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Oakland Stadium Project Foes See Gentrification Behind New Development

Critics say the Oakland A’s waterfront development would cost port jobs and increase pollution and traffic.




Port of Oakland photo by Alan Grinberg

A real estate development plan that includes a new park for the Oakland Athletics has set up a battle with the team and its supporters – including Mayor Libby Schaaf — against a coalition of labor unions, trucking companies, heavy industry and environmental groups who say it would eliminate jobs at the port, increase car and truck traffic in the neighborhood and create environmental hazards.

Co-published by Patch-Alameda County

The baseball franchise’s plan would move the A’s from the crumbling Oakland-Alameda County Coliseum into a new 35,000-seat park at the Howard Terminal in Oakland’s waterfront Jack London Square. The proposed mixed-use development would include up to up to 3,000 housing units; nearly 2 million square feet of retail, office and entertainment space; and a hotel with up to 400 rooms – all in time for the 2023 baseball season, the team hopes.

A coalition of unions, maritime businesses and environmentalists questions the port site of the Oakland A’s proposed new stadium and mixed-use development.

The A’s, owned by billionaire John Fisher, have pledged to privately finance at least the ballpark, but not the infrastructure needed for it. But the team has not disclosed details , nor how much the city of Oakland might have to kick in. A business plan was provided to the city in January, but A’s president Dave Kaval told Capital & Main he couldn’t disclose even the broad strokes.


The coalition opposing the Howard Terminal project, the East Oakland Stadium Alliance, includes organizations that don’t usually work together, including the International Longshore and Warehouse Union, the Pacific Merchant Shipping Association, the Harbor Trucking Association and Sailors’ Union of the Pacific. Environmental groups have expressed concerns with the proposal, including Sierra Club California and Sierra Club San Francisco Bay, as well as the Golden Gate Audubon Society. The coalition questions the site of the proposed development, not the ballpark itself, and says that if it’s just a new ballpark that’s needed, the current Coliseum property would be a better spot.

But the development is not just about a ballpark: With some of the highest real estate prices in the nation, a waterfront location boasting views of the San Francisco skyline may be a bigger attraction than any baseball team.

Potential loss of port jobs

Nearly all containerized goods that come to and from Northern California pass through the Port of Oakland, the eighth largest container port in the U.S. It also supports 84,000 jobs. Currently, the industrial area identified for the Howard Terminal project is primarily used for truck staging, a method of keeping cargo moving and minimizing congestion. Trucks park there, sometimes idling for hours, to take cargo to destinations at off-peak hours.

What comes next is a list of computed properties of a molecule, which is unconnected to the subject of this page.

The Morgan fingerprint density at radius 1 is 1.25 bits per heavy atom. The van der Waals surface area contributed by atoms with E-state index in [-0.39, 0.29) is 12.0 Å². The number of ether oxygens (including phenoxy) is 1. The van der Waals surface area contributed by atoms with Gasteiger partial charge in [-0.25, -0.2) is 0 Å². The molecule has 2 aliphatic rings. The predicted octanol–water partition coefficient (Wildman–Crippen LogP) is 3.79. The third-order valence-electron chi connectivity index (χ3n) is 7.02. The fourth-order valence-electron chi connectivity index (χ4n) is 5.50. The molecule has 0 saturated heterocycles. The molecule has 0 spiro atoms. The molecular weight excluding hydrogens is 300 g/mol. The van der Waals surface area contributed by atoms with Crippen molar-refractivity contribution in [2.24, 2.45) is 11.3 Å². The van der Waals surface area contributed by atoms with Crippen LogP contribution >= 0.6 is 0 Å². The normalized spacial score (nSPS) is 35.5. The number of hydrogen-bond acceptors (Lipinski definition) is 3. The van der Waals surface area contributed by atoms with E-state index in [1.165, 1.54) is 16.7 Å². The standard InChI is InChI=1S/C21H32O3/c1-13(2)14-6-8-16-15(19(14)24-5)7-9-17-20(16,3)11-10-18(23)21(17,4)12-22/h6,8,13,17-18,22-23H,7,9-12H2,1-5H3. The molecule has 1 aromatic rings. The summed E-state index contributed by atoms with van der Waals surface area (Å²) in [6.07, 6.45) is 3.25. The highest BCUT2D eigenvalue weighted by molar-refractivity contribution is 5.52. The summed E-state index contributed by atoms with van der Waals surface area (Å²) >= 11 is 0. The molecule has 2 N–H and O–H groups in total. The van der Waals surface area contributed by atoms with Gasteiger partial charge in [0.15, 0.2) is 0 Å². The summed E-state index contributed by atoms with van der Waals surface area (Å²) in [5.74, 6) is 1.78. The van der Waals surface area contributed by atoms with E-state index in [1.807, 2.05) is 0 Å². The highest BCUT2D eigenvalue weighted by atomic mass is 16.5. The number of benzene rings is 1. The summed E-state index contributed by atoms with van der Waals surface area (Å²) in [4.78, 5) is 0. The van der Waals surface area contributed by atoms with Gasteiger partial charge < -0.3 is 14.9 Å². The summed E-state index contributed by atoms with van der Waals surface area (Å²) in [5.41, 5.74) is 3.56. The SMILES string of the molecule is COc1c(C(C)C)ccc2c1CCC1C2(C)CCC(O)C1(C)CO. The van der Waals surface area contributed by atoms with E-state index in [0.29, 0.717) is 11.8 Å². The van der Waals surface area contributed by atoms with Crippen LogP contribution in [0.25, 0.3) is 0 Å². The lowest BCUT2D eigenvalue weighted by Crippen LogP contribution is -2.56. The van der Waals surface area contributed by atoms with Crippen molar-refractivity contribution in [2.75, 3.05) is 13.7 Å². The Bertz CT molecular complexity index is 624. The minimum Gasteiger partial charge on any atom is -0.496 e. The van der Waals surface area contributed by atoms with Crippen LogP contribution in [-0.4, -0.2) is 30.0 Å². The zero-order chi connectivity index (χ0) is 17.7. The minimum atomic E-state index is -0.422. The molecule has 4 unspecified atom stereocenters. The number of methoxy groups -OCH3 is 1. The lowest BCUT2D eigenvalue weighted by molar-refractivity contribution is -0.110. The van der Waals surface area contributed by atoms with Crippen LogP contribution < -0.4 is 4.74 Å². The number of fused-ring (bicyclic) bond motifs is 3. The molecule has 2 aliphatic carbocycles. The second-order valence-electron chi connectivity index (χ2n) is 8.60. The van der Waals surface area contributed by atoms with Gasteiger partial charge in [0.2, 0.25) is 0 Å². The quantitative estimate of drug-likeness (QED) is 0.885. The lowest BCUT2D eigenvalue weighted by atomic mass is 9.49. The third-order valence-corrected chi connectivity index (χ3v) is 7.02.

Kaval says that there are other areas in the port property that can absorb the displaced truck staging, pointing to sites identified in the project’s economic impact report.

Not every labor union is opposed to the new stadium, including the Alameda Labor Council, which supports the development project.

Mike Jacob, vice president and general counsel of the opposing Pacific Merchants Shipping Association, said the  report only touches on the potential for parking at another area of the property and did not adequately analyze the impact of truck displacement and additional truck traffic.


“[The A’s say]) this staging area [is] just a vacant lot,” Jacob said. “But it isn’t just parking. It keeps cargo moving. There is no other designated staging area. They assume it will be moved somewhere, and assume trucking companies will find one.”

The Pacific Merchants Shipping Association was one of several groups that sued, unsuccessfully, to stop legislation that fast tracks environmental review of the project.

Clarence Thomas, a retired longshoreman and member of the East Oakland Stadium Alliance, said the development would change Oakland in a major way, and risks Oakland’s position as third major West Coast port.

“This is an attempt to build a baseball park on an assembly line,” Thomas said. “There will be a disruption of [truck and ship] traffic, competing against construction supplies when the project is built and shippers may say, ‘Let’s avoid this port and go to SoCal instead.’ When completed you [will] have baseball games going on, people watching games from their sailboats in the shipping lanes. But Fisher thinks he knows more about shipping than the port.”

“There has been no serious discussion about this construction with the maritime industry or unions,” Thomas added. “The baseball stadium is not what this is about. It is a real estate deal, and it’s a boondoggle.”

Not every regional labor union is opposed to the project. Liz Ortega-Toro, executive secretary and treasurer of the Alameda Labor Council, said in an email that her organization supports the Howard Terminal development because it would provide construction jobs at fair wages with good benefits and that “there’s no evidence that there will be any loss of Port jobs.”